Pacific Northwest
A returning sockeye salmon makes its way up the Cedar River in 2006. (Seattle Times)

WA - Lake Washington sockeye hit record low, another signature Seattle fish at brink of extinction

SEATTLE – They are as Seattle as the Space Needle. But Lake Washington sockeye, once the largest run of sockeye in the Lower 48, are failing.

The smallest run on record returned to the Cedar River in 2020, a bottoming out after years of declines. There hasn’t been a fishery on Lake Washington sockeye since 2006 – and now extinction looms.

What’s worse is scientists are not even sure how to fix it, as a vortex of climate change, urbanization and predators endangers a beloved species.

Some 22,950 sockeye were counted at Ballard’s Hiram Chittenden Locks in 2020, but only about 3,000 made it to the mouth of the Cedar. Another 40 to 50% of those fish typically die on the spawning grounds before they can reproduce.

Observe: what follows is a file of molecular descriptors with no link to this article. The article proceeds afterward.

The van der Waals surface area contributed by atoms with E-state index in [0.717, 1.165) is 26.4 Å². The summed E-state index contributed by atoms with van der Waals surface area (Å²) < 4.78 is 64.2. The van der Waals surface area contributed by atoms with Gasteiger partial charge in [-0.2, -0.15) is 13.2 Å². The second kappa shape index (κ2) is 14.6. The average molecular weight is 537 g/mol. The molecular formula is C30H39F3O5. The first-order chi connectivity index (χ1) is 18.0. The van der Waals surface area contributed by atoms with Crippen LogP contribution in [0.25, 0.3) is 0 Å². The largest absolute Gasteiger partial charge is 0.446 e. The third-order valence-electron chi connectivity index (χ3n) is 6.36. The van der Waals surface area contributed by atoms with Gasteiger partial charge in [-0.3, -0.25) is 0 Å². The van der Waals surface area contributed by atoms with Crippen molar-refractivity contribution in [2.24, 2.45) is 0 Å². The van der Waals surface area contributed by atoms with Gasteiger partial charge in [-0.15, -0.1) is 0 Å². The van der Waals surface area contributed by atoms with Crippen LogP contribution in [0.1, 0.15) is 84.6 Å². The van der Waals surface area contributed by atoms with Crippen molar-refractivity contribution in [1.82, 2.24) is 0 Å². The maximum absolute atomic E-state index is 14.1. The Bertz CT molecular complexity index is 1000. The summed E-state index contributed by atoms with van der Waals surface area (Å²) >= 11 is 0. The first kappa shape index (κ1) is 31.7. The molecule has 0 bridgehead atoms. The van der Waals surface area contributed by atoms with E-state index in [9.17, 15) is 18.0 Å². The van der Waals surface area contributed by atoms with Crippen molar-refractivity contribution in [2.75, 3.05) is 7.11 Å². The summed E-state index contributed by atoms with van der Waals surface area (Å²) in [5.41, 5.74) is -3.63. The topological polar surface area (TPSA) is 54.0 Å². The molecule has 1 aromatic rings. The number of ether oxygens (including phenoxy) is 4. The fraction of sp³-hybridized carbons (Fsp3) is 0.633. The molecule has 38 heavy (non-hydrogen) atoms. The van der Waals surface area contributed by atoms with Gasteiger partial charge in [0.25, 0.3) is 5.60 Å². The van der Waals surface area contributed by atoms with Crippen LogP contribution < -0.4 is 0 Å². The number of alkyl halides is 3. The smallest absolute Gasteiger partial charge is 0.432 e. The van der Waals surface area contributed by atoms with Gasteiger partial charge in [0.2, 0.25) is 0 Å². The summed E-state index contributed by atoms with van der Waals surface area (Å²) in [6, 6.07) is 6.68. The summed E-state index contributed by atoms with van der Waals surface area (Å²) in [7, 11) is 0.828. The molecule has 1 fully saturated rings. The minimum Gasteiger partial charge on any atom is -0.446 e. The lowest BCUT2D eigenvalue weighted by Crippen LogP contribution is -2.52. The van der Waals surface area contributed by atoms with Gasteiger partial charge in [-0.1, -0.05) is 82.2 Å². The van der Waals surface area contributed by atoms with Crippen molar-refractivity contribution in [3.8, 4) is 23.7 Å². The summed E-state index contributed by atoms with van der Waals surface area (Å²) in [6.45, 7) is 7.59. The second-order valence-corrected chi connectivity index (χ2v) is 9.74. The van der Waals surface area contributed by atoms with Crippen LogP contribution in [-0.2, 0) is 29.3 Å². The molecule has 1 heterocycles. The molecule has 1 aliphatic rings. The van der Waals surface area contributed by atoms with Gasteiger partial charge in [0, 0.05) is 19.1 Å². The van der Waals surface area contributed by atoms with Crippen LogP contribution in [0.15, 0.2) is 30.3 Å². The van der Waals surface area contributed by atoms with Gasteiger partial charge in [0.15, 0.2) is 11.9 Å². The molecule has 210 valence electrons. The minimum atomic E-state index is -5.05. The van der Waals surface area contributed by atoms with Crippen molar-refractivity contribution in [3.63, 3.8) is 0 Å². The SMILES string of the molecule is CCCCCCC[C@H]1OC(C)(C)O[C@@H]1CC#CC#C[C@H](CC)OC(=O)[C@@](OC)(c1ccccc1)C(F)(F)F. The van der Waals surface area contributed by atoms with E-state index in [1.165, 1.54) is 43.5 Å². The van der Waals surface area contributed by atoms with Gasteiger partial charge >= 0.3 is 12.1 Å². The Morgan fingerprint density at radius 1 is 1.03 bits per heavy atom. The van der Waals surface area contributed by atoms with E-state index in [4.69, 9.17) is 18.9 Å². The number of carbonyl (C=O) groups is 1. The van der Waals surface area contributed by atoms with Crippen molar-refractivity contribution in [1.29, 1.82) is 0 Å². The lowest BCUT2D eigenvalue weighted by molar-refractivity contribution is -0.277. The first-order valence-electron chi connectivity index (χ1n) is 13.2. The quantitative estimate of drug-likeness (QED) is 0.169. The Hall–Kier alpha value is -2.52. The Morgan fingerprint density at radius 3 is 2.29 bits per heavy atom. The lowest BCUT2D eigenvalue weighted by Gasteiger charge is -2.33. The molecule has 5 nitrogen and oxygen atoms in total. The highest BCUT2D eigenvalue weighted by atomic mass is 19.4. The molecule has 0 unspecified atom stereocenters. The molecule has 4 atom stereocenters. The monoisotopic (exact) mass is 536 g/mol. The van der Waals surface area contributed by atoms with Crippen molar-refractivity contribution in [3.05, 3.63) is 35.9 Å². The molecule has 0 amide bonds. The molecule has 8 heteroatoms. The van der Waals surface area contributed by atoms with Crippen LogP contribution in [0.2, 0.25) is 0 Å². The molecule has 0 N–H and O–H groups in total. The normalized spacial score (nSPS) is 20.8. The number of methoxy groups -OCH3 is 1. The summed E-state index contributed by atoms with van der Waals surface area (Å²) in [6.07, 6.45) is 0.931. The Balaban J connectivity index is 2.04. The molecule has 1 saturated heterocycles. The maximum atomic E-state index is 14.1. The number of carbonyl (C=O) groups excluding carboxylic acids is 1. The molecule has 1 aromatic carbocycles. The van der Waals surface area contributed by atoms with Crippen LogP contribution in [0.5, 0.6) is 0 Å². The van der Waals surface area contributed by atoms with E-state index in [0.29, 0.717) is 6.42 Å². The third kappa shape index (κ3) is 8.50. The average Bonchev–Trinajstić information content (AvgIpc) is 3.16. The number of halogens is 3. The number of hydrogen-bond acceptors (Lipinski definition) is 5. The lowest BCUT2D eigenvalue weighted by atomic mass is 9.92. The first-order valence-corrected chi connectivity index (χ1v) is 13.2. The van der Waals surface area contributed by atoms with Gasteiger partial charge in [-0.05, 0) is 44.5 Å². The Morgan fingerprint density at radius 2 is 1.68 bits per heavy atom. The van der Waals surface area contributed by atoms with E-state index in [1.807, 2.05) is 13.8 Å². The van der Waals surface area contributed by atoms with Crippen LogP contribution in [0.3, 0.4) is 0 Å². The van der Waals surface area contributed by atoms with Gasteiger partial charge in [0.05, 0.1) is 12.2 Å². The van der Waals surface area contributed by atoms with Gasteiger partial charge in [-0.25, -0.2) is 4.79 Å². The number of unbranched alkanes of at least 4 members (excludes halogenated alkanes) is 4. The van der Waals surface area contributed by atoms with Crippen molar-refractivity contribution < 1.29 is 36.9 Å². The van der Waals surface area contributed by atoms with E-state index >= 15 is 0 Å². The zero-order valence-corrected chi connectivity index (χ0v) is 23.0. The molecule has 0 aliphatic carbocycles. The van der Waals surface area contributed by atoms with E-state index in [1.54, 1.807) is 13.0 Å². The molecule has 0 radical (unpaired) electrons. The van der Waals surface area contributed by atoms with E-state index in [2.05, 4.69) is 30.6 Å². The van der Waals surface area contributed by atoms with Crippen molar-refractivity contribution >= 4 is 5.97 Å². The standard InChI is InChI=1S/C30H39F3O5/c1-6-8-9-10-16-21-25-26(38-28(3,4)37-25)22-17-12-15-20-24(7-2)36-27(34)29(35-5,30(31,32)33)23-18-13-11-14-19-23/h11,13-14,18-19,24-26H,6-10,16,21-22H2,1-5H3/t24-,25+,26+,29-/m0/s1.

Not even a $31 million hatchery project by Seattle Public Utilities – built in 2011 to replace a failing interim hatchery – has delivered the rescue expected.

It’s not only Seattle’s storied summer sockeye run that is at risk. Lake Sammamish kokanee are on life support, circling in a tank in a captive brood on Orcas Island. Local steelhead are goners. The watershed’s chinook run is at 10% of historic levels. The sockeye are the standout example of a more worrisome decline in what once were abundant salmon runs in Seattle and beyond.

“The salmon can’t speak, and they need someone to speak for them, and protect them,” said Jason Elkins, chairman of the Muckleshoot Indian Tribe.

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Read also Alaska salmon see record low returns, few bright spots in 2020  Alaska Public Media News